Etsy CEO Josh Silverman has accused Amazon of abusing its market power by supporting a California consumer protection bill. Last week, Amazon said it would support the bill as long as it holds all online marketplaces – not just Amazon – liable for damages caused by faulty products sold by third parties. Silverman argues that Amazon is trying to stifle competition and wipe out competitors by supporting legislation that only Amazon "can afford to absorb."
- The bill in the California legislature, AB 3262, would require all electronic retail marketplaces to be held strictly liable for damages caused by defective products, similar to most brick-and-mortar retailers now. If someone was injured by a broken toaster oven, for example, Amazon would have to pay medical and other costs associated with that, even if it was sold by a third party.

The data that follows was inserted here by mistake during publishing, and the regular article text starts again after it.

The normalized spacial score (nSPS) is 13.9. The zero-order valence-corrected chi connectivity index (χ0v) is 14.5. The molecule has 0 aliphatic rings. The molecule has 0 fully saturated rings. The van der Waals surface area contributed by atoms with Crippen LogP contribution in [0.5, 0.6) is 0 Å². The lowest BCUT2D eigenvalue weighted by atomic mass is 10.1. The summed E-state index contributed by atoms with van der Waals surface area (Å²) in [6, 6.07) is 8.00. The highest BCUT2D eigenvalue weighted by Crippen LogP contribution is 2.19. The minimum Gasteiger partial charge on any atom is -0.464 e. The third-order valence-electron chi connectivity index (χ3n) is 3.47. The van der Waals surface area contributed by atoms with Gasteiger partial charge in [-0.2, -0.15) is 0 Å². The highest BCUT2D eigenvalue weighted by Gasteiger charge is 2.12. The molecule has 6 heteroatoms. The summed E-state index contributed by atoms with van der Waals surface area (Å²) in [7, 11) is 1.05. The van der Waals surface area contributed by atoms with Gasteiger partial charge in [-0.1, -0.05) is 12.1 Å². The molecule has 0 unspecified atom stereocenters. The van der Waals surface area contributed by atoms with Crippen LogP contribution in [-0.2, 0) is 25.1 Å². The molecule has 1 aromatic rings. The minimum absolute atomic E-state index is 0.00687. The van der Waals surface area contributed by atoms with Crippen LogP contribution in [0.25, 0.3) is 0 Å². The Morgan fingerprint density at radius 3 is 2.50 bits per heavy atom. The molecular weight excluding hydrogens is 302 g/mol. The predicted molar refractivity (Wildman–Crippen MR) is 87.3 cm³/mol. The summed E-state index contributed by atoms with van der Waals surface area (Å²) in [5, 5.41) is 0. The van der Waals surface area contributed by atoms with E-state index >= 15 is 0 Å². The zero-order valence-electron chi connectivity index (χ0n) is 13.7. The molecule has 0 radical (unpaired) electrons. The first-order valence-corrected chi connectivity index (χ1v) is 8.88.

- Last Friday, Amazon policy guru Brian Huseman said the company supports the bill if it ensures that "all stores, including online marketplaces, are held to the same standards." Lawmakers have amended the bill to support this idea.
- But Silverman and others argue that small businesses would face escalating legal costs if such a bill was passed. He accused Amazon of "working back channels to redirect this legislation to their advantage" through lobbying.
- California lawmakers are expected to vote on AB 3262 this week. If passed and signed by the governor, it would be the first law of its kind in the U.S.
- Earlier this month, an appeals court ruled that Amazon should be held liable for products sold on its website that turn out to be defective. Amazon has vowed to appeal the ruling, which determined that it's liable after a defective laptop battery sold on its marketplace severely injured a San Diego resident.